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Today I installed Java EE by downloading the .sh file from the official Oracle source and running it using the sudo sh filename.sh command.

However, I have several versions of Java in my Linux Mint machine, which I access when using the command sudo update-alternatives --config java:

There are 2 choices for the alternative java (providing /usr/bin/java).

  Selection    Path                                            Priority   Status
------------------------------------------------------------
  0            /usr/lib/jvm/java-7-oracle/jre/bin/java          1074      auto mode
  1            /usr/lib/jvm/java-7-openjdk-amd64/jre/bin/java   1071      manual mode
* 2            /usr/lib/jvm/java-7-oracle/jre/bin/java          1074      manual mode

Press enter to keep the current choice[*], or type selection number: 

And when I use the java -version command, this is what I get:

$ java -version
java version "1.7.0_45"
Java(TM) SE Runtime Environment (build 1.7.0_45-b18)
Java HotSpot(TM) 64-Bit Server VM (build 24.45-b08, mixed mode)

By reading all these outputs, I never find anything mentioning any "Java EE" version. So I have some questions I need clarification with:

  1. How do I really know if I am using it as a default?
  2. If I am not using it by default, how can I do it?
  3. If the above steps are not possible, how do I just set my Eclipse IDE to use it?

Thanks in advance, Pedro.

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2 Answers 2

HotSpot is all you need to know, because that's the JVM from Oracle. So from now on all programs that use the java command from $PATH will use Oracle's Java. You should also adjust javac with update alternatives.

  1. some programs have other methods to look for Java, so be creative.
  2. application dependant
  3. I'm sorry I don't use Eclipse
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Java EE is effectively a bunch of enterprise libraries (in .jar files) running on top of Java SE, usually in a server. So java -version by itself just says "SE". It also says "Server VM", which is tuned for running servers; but it is the default VM on 64-bit Linux for everything. (You configure or override the VM choice at startup. The VM doesn't "know which kind" of app it's running, so it doesn't choose for you.)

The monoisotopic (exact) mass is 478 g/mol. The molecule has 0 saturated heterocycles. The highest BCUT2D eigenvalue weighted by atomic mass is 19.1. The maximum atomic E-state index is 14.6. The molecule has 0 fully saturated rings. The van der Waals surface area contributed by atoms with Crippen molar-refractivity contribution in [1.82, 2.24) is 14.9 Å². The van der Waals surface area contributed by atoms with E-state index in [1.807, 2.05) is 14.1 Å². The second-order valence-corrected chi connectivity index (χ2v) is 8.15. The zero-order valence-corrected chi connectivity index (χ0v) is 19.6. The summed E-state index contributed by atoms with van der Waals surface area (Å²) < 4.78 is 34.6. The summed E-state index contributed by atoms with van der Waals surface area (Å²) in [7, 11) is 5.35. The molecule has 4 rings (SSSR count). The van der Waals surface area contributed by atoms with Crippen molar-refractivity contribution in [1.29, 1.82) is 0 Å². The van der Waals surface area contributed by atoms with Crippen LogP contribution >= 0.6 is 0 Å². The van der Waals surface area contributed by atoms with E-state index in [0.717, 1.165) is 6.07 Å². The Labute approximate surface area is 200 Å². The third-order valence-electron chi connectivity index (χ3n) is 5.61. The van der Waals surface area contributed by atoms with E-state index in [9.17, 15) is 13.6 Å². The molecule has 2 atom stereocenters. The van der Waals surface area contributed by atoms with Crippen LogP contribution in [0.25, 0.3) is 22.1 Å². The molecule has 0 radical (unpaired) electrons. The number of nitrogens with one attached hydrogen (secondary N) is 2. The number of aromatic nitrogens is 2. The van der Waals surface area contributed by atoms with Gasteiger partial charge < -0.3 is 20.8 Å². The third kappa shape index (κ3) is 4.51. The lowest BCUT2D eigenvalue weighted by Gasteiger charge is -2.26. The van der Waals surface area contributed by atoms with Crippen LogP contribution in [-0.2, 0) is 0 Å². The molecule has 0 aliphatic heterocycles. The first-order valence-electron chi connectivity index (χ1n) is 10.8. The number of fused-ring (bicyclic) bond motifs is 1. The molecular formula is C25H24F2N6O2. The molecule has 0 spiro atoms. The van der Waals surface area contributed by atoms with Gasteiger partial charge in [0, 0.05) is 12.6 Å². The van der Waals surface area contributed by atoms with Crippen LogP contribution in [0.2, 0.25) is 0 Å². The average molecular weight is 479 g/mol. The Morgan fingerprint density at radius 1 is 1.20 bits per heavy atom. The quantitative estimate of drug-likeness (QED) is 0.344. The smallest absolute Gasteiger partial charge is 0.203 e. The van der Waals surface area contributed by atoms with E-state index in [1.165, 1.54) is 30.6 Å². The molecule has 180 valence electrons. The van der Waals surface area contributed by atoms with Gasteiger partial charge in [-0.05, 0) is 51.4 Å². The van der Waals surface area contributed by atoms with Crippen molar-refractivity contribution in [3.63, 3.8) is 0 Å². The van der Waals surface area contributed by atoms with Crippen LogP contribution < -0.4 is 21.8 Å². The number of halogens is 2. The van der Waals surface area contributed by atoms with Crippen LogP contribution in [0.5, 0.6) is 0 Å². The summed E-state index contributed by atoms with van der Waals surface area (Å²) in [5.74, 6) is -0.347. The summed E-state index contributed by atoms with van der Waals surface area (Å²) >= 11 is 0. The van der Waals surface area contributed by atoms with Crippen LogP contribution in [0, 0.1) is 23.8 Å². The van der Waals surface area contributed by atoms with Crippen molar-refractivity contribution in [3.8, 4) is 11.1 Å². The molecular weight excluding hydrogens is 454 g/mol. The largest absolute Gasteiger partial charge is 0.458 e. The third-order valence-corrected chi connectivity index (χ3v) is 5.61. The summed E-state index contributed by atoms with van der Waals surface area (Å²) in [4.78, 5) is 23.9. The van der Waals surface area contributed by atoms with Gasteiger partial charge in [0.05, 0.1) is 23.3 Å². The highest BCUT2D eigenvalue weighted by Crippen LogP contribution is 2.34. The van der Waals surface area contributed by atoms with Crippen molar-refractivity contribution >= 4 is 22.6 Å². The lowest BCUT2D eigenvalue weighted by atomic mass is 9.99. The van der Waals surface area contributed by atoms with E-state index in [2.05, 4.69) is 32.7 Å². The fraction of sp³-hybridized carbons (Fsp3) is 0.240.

The Java EE you linked installs the Glassfish server; that particular bundle has its own JDK -- an older one in fact. So wherever you put it, if you go to the glassfish3/jdk7 directory and run bin/java -version, it will report java version "1.7.0_10", not _45. Note that the "core" runtime is in jdk7/jre/lib/rt.jar

The EE JARs are in glassfish3/glassfish/modules. The main ones have names that start with "javax", so you can see them with find . -name 'javax*.jar'

When you run an app in Glassfish, it should do the classpath magic to make those JARs available. If you're using an IDE, it should do something similar so that you can compile your code. If you're programming manually, you have to do it yourself.

So to answer your question, there is no "using" EE without also using SE. And the only real requirement to use EE is to have its JARs on the classpath. Eclipse should have a way to "point at Glassfish" and have it find everything.

In this particular case, you should also remove the old _10 JDK. Then either put your existing _45 in its place in glassfish3/jdk7; or do any necessary changes to PATH, JAVA_HOME, glassfish3/glassfish/config/asenv.conf, etc to get it running. You don't want to accidentally run an old JDK.

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